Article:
Friday, October 9, 2009

More musings on racism, or is it insanity that worries me?

You experience the best and worst of humanity on a light rail train.

Earlier this week a video was posted on YouTube which was taken by a rider of San Francisco’s notorious MUNI system. The video, taken with a cell phone, showed two women, one black, one Asian (probably Chinese) arguing on a seat on the bus. The back story was this: the black woman was taking up two seats, one for her behind, the other had packages. The Asian lady asked the black lady to move over, thereby necessitating the black lady to put her packages on the floor or on her lap.

The black lady refused to do so. The encounter quickly became a shouting match with the black woman finally throwing a punch at the much older Asian lady. The older Asian lady fought back, and finally another female passenger broke up the fight (the person who took the video, a male, stated he’d been confronted on the bus the previous week, so I guess he wasn’t into the idea of getting between those two women). He bus driver did not stop the bus, nor were the police called, nor was anyone tossed from the bus.

SF authorities claim to be investigating.

Today on my way into work on the light rail, a very loud Hispanic man boarded the train two stops after I boarded. He looked to be in his 40s, and he was disheveled in appearance. Did I say he was loud?

(Let me preface this by saying I was in a good mood, the light rail operator waited for me to gimp to the train at my stop, instead of driving off as I’m moving my crippled legs as fast as they can carry me. I was feeling nothing but love for my fellow man. Nothing like an obnoxious person to kill the good vibes.)

This loud man sat next to a quiet Asian man across from two young white women and me. I was wearing sunglasses and tried my best to ignore the guy, to not encourage any sort of conversation. He turned to the women and said something about their noses, his speech was garbled but not in an “I’m drunk” way. It was the kind of speech I remember hearing during my psych nursing rotation—words strung together in meaningless sentences that make sense to no one but the speaker. Of course he got angry when the women said “Huh? What are you asking?” He then turned to the man in the seat behind him, another Latino, shook his hand and then started speaking very loudly in Spanish, talking about burritos and tacos. Eventually the second man returned to his book.

By this time the women had left the train and the guy slid across the aisle to the empty seats. I’m still sitting there going “please God I’m not in the mood.” At the stop where the women exited, a black male with his hair in dreadlocks boarded. He was wearing Oakland Raiders gear and looked benign.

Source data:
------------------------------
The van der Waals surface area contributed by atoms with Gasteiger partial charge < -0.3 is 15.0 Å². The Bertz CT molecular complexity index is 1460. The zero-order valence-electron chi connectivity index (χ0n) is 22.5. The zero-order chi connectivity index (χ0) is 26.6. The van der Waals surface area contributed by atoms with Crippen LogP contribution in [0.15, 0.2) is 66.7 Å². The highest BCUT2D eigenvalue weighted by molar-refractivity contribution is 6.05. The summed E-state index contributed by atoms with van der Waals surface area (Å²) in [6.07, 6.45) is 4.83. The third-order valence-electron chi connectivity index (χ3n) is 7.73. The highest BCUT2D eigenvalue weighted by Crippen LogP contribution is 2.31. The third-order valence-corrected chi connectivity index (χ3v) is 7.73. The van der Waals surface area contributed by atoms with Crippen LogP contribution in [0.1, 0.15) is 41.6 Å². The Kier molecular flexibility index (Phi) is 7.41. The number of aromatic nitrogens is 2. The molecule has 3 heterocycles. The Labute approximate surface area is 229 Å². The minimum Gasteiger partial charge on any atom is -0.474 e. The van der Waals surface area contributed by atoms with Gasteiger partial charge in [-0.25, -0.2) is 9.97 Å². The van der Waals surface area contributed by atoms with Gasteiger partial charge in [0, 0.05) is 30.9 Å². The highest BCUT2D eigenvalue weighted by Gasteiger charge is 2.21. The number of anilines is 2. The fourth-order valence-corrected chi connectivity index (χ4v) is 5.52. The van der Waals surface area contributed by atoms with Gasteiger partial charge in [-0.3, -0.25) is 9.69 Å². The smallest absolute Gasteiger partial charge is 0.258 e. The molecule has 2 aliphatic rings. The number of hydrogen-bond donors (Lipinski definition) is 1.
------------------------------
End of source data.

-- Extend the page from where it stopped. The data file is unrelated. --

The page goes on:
The loud Hispanic man said “Do you ever wash those things?”, referring to the black man’s dreads, which were obviously clean. The black man asked the Hispanic man to repeat the question, and then he answered, “Of course I wash them every day.”

The Hispanic man asked “With what?” At this point this sounded like a young child asking obnoxious questions that people don’t tend to get irritated by because it’s a kid asking. But coming from a 5’10” poorly groomed Hispanic man, it’s not so cute.

The black man said “With shampoo, of course.”

Hispanic man said, “Looks like you use motor grease.”

Black man turned away, obviously looking to avoid a confrontation.

Hispanic man asked, “Are you homeless?”

Black man replied, “No, are you?”

Hispanic man said, “I know I look homeless but I’m not. I think you have lice. You smell bad.”

Black man just stood there, I am sure not believing what he’s hearing. I looked up at him and just shrugged, shook my head.

Hispanic man said, “Can you go stand somewhere else? You smell and you have lice. I don't want to get lice from you.”

Fortunately it was my stop and I was glad to exit the train. I probably would have anyway for fear that little encounter would escalate.

Of course I am wondering if the Hispanic man was mentally ill. But let’s say he wasn’t.

More and more I am seeing people of color “attack” each other, and even “attack” within their own group. For the life of me I can’t understand why that Hispanic man felt it was okay to insult the dreadlocks-wearing man like he did. He did not smell, and while I’m not a fan of dreads on anyone, it’s his right to wear ‘em.

The way things are in the U.S., if a white person had been the Hispanic person in this story, you can bet that the other Hispanic people on the train would have read the riot act to the white guy. But why is color-on-color racism not as serious?

I was sick, and wished I could have walked to the front to the train faster to let the operator know there was a problem back there.

Why do people pull crap like that simply based on skin color? What’s so hard about being color blind and being humane to one another?


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